Originally Posted by MsMommy23
You nailed it. It's the question of "when item let it slide" versus "teach that life isn't all about getting your own way" that is hard for us to figure out. I spent the early years with him "giving in" a lot. I began doubting that technique when he didn't grow out of his inflexible/meltdown qualities, thinking I may have failed to teach him that you don't always get your way in life, and that plans sometimes change unexpectedly.
I can relate. With my DD now (she is 19) we just focus on one thing at a time, let it become really solid, and then move on to something else. She completed an associates degree in Dec., and if we hadn't insisted she take math every semester and work with a tutor it would not have happened. She can drive -- again, because we made her practice. She volunteered at the friends of the library for 18 months (and they loved her) because we said she had to get a job or do volunteer work that was like a job. If we let her do what she wanted to, she would be hiding in her room reading fantasy books, and not interacting with the world at all.
She has a sister who is close in age, so there was a limit as to how much we could give in without being completely crappy to our other child.
Originally Posted by heatherweh
I am curious about the school psychologists basis for diagnosis. Has she conducted a full educational psychoevaluation? Thst is to say, have you gone through the "evaluation" phase of the IEP process? As excellent as she may be, and she may very well be unbiased, don't assume she has no 'dog in the fight' as the unfortunate term of phrase goes- she may be setting you up for an IEP denial.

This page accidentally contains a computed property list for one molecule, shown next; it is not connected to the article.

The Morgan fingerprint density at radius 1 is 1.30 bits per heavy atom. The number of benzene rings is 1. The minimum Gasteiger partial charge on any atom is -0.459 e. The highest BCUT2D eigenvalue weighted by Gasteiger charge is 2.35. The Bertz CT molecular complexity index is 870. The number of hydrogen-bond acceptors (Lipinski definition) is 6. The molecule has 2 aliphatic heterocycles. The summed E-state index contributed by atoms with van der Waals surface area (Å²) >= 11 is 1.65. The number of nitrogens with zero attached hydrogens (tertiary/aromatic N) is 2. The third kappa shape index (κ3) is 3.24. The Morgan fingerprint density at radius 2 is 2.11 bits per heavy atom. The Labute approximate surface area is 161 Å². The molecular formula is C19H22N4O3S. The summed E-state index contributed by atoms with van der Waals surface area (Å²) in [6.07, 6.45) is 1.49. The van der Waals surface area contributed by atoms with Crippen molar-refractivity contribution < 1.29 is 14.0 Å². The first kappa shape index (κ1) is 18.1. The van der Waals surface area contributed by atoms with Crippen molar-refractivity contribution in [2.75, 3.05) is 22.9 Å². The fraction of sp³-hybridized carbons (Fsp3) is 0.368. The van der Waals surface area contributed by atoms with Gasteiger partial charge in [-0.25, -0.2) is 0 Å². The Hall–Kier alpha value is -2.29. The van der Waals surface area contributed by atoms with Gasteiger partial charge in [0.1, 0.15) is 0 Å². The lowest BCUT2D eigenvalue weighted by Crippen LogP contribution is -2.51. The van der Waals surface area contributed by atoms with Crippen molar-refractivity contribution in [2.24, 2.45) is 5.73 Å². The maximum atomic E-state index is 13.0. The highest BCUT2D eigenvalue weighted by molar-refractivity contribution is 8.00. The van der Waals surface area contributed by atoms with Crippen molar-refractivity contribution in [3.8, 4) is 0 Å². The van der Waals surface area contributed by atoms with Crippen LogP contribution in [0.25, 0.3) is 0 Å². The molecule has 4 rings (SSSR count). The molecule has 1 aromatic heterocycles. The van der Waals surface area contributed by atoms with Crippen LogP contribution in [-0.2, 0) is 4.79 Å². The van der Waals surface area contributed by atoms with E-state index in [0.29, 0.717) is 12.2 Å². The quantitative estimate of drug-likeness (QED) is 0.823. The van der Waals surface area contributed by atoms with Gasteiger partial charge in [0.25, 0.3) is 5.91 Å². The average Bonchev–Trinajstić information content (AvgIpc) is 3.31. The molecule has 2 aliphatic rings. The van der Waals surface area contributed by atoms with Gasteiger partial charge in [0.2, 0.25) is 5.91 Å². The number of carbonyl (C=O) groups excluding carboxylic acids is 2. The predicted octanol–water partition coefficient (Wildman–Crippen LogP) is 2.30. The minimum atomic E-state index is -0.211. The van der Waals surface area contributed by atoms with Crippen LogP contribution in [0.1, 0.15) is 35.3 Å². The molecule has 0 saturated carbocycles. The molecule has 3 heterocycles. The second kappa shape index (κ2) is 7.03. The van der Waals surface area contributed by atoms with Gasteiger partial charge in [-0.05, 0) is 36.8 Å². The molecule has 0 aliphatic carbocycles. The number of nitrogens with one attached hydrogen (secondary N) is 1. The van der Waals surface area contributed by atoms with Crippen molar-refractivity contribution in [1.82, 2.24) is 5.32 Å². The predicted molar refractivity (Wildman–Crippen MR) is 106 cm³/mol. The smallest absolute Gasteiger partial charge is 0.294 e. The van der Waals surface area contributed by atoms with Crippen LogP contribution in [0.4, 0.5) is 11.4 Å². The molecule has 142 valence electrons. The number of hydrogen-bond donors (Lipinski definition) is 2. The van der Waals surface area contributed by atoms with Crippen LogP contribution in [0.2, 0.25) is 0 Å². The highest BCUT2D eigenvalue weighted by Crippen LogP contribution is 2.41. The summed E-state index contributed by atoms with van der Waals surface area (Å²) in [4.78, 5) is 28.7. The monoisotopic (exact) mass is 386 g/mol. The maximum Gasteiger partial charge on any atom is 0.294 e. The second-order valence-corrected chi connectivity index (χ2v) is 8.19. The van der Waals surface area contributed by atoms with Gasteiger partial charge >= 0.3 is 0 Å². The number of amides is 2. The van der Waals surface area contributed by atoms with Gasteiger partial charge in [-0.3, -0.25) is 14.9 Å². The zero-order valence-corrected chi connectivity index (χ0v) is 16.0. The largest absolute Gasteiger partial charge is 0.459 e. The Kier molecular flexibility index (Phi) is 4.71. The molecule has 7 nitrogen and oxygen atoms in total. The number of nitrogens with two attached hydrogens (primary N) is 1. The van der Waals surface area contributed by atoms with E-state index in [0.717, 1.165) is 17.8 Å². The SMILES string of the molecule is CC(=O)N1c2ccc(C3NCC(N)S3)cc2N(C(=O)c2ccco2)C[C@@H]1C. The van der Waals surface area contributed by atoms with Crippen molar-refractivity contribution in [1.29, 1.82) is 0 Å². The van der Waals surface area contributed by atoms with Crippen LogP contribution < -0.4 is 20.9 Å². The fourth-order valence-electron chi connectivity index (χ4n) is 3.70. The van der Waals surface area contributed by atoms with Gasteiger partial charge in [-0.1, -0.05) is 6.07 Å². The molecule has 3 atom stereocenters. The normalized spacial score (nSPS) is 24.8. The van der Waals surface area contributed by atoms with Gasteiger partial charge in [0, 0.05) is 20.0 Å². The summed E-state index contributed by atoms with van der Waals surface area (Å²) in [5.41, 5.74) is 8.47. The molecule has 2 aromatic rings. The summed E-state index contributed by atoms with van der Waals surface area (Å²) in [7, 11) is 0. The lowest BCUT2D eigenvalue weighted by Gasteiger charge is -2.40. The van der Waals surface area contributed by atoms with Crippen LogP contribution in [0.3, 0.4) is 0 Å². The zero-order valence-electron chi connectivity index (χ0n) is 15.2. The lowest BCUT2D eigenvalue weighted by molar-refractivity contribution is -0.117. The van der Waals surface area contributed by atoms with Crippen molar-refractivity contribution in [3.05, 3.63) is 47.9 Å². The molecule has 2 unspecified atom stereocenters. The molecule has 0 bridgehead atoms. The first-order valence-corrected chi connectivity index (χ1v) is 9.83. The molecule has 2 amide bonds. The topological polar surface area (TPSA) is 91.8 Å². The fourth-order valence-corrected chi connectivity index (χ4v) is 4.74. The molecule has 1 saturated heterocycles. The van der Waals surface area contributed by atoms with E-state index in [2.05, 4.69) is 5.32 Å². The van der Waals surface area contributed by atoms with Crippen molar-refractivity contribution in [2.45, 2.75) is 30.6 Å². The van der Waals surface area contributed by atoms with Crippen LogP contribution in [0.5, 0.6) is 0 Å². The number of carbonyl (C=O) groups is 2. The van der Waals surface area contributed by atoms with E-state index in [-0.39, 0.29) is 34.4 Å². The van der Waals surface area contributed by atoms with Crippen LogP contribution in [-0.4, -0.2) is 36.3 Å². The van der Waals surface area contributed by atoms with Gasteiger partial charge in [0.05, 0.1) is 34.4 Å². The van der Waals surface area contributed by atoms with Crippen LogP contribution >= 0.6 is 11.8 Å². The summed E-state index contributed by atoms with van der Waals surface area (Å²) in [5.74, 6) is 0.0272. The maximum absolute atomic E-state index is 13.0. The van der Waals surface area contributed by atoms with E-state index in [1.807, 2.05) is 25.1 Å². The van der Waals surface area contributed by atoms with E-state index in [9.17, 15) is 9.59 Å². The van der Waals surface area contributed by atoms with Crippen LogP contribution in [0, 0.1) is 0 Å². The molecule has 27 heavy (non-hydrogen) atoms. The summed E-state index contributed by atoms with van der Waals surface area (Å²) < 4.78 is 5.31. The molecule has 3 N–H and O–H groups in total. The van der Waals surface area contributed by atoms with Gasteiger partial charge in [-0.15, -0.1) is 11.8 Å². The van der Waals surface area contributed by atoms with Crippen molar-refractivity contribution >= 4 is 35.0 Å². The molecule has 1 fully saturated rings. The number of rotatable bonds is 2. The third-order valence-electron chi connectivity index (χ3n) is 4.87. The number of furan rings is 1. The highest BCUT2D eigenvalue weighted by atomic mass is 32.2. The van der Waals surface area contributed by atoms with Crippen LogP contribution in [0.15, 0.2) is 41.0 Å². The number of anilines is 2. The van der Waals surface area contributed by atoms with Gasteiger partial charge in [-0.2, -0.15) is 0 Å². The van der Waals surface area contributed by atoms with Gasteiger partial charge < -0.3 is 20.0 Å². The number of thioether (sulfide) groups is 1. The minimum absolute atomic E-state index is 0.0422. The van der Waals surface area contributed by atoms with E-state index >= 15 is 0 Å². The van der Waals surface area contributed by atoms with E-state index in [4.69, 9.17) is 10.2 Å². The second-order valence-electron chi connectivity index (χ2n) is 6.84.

I agree that school psychs have a dog in the fight. Depending on the district, they can get a lot of pressure and have to justify the overall % of kids they qualify, the % with different diagnosis, etc. However, OCD is a qualifying diagnosis under "ED" and ADHD qualifies under "OHI."
Once a student is qualified for services *in my district* the IEP team has a lot of leeway to add services. The team has to include someone who can sign off to allocate resources. My person is our vice-principal.
I got the fussy baby book, the out of synch child, the explosive child, the sensitive child, don't call me shy...books about anxiety and sensory and diet and I knew something was off. PreK he cried and screamed and had to be dragged off my legs then remained silent all day. We were relatively lenient too, felt like if he could do better he would but sometimes we were just at a loss,
I can relate to so much of this. The phrase "when a need is met, it will go away" still haunts me. We homeschooled and I was drawn to unschooling. I feel foolish for how much advice I bought into about unschooling from people who had never met my child. We added routines, which greatly upped the sanity factor, but I feel like I've been dancing this line between giving her space to be herself and providing structure because she NEEDS it for nearly 20 years.
She started school when she was 12. It didn't not go smoothly.
I have felt so judged by so many people who don't have a clue what it means to raise a child with autism.
I'm so glad to have the diagnosis, it's the vehicle I needed to get him help, without it he couldn't get help at school or an IEP and I couldn't explain why he would only wear brown stripe pants for two years straight or not look at someone in the eyes. When you know better you do better.
I reached a point where I didn't not care what my DD's label was, as long as it meant she got help.